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To save trees, save people | IRIN Global

JOHANNESBURG, 21 November 2012 (IRIN) – Scientists are pushing for changes to a UN mechanism that aims to curtail greenhouse gases by preventing forest loss. Environmentalists have long argued the mechanism must also protect biodiversity and forest-dependent communities. Now, ahead of climate talks in Doha, this thinking is finding a broader audience.

The mechanism, REDD (Reducing Emissions from Deforestation and Degradation) and its successor, REDD+ (which additionally aims to reverse forest loss), emerged through years of UN climate change negotiations. It is currently designed to provide financial incentives for forest preservation, attaching a monetary value to carbon captured by forests. But its implementation has long been stalled, besieged by questions over its provisions and funding.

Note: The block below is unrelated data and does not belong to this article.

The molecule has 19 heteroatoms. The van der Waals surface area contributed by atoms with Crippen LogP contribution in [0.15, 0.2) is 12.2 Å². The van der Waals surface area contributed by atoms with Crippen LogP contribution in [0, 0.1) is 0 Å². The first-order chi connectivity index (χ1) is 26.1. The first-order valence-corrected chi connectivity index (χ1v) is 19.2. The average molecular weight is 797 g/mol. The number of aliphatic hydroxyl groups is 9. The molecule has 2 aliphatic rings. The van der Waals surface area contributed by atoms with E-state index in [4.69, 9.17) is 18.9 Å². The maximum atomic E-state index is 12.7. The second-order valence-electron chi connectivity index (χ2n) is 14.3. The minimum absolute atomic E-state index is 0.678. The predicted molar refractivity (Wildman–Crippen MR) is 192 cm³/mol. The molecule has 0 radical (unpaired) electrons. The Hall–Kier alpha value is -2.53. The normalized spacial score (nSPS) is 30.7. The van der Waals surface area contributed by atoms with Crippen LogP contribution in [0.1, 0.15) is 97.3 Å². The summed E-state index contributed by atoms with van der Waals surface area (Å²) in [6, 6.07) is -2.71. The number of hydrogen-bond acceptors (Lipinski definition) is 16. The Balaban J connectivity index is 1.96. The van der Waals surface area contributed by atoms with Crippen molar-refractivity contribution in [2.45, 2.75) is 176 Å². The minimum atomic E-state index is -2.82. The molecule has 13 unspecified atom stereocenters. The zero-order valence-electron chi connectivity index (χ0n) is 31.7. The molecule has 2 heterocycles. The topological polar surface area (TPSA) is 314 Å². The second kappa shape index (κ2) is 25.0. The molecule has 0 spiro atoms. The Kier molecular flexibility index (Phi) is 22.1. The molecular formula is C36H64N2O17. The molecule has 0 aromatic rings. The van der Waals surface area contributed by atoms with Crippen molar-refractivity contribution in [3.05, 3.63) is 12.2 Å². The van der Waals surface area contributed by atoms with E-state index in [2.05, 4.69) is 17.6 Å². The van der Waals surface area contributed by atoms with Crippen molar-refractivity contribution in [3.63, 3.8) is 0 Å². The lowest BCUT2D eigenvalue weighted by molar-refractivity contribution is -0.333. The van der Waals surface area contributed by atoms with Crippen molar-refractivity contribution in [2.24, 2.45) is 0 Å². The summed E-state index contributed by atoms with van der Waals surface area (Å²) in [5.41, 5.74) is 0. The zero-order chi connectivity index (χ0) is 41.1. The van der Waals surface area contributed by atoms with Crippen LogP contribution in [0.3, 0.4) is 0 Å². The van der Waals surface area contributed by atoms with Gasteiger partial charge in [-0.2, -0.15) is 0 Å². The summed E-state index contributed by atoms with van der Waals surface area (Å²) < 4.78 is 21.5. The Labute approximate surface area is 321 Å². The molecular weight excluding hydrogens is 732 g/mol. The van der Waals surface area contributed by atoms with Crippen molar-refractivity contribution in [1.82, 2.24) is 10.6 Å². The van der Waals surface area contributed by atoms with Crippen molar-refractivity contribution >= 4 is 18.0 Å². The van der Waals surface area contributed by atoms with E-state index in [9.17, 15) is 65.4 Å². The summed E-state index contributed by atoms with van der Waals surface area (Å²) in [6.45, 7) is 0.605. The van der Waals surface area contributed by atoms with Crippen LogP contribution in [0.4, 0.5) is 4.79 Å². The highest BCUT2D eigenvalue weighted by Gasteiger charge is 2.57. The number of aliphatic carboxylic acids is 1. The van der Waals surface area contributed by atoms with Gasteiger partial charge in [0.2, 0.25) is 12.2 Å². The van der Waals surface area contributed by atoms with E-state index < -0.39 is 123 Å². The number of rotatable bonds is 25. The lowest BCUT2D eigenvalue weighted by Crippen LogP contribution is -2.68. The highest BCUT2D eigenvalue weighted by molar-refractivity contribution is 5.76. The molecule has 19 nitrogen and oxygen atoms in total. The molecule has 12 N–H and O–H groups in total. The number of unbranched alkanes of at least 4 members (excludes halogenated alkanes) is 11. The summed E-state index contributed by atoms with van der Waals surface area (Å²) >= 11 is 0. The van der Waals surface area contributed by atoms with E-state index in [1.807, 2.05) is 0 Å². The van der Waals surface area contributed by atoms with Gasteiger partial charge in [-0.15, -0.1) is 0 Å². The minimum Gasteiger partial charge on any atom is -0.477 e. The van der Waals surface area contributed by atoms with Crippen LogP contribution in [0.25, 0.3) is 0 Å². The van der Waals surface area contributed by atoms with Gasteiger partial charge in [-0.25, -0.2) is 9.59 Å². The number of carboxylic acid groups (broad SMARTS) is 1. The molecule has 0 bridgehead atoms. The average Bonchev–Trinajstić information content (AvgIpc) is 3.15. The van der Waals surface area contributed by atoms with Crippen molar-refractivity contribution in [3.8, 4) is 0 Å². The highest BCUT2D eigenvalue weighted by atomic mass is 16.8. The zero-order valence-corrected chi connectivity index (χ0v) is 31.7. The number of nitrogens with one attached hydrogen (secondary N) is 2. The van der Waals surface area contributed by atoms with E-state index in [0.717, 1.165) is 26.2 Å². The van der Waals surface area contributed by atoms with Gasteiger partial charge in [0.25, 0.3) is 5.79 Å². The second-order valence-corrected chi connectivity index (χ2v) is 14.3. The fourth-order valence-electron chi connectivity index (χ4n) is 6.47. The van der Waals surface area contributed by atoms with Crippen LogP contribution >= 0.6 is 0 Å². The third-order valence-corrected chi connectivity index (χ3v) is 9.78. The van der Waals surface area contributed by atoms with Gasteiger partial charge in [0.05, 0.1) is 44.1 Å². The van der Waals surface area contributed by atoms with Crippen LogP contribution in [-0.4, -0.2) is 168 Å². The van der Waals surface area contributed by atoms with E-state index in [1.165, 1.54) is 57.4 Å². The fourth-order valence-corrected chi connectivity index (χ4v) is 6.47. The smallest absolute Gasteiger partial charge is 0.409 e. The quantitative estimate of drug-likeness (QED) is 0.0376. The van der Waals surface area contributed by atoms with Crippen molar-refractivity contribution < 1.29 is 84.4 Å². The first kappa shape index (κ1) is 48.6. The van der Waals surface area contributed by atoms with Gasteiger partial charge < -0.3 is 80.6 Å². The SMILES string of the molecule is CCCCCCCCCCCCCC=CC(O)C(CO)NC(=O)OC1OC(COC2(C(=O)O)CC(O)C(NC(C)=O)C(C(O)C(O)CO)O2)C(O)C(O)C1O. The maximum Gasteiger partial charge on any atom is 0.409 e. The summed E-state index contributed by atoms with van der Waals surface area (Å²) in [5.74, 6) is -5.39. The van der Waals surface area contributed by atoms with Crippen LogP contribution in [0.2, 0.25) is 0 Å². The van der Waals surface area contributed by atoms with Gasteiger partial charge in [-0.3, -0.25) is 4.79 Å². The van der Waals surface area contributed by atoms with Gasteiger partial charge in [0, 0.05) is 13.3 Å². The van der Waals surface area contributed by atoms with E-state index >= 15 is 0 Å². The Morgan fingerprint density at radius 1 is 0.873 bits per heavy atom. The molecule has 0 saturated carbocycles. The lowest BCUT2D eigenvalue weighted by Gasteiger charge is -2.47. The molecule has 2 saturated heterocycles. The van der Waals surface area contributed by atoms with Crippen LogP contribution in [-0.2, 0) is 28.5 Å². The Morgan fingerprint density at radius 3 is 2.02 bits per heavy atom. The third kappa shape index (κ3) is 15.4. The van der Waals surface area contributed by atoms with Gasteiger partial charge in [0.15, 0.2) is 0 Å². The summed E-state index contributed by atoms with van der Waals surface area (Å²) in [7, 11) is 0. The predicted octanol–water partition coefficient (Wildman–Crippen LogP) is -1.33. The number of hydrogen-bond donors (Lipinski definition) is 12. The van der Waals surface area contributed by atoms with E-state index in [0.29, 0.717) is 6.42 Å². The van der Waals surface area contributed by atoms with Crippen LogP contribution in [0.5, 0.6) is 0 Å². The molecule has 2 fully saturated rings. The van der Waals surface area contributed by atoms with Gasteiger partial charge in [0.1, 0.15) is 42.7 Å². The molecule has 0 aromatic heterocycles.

A new assessment by the International Union of Forest Research Organizations (IUFRO), the world’s largest network of forest scientists, may help policymakers reshape REDD+ for the better. The assessment shows that efforts to conserve forests for the purpose of reducing emissions cannot work without protecting biodiversity and the well-being of forest dwellers.

For more on this story, visit: IRIN Global | CLIMATE CHANGE: To save trees, save people | Global | Economy | Environment | Governance | Human Rights | Natural Disasters.

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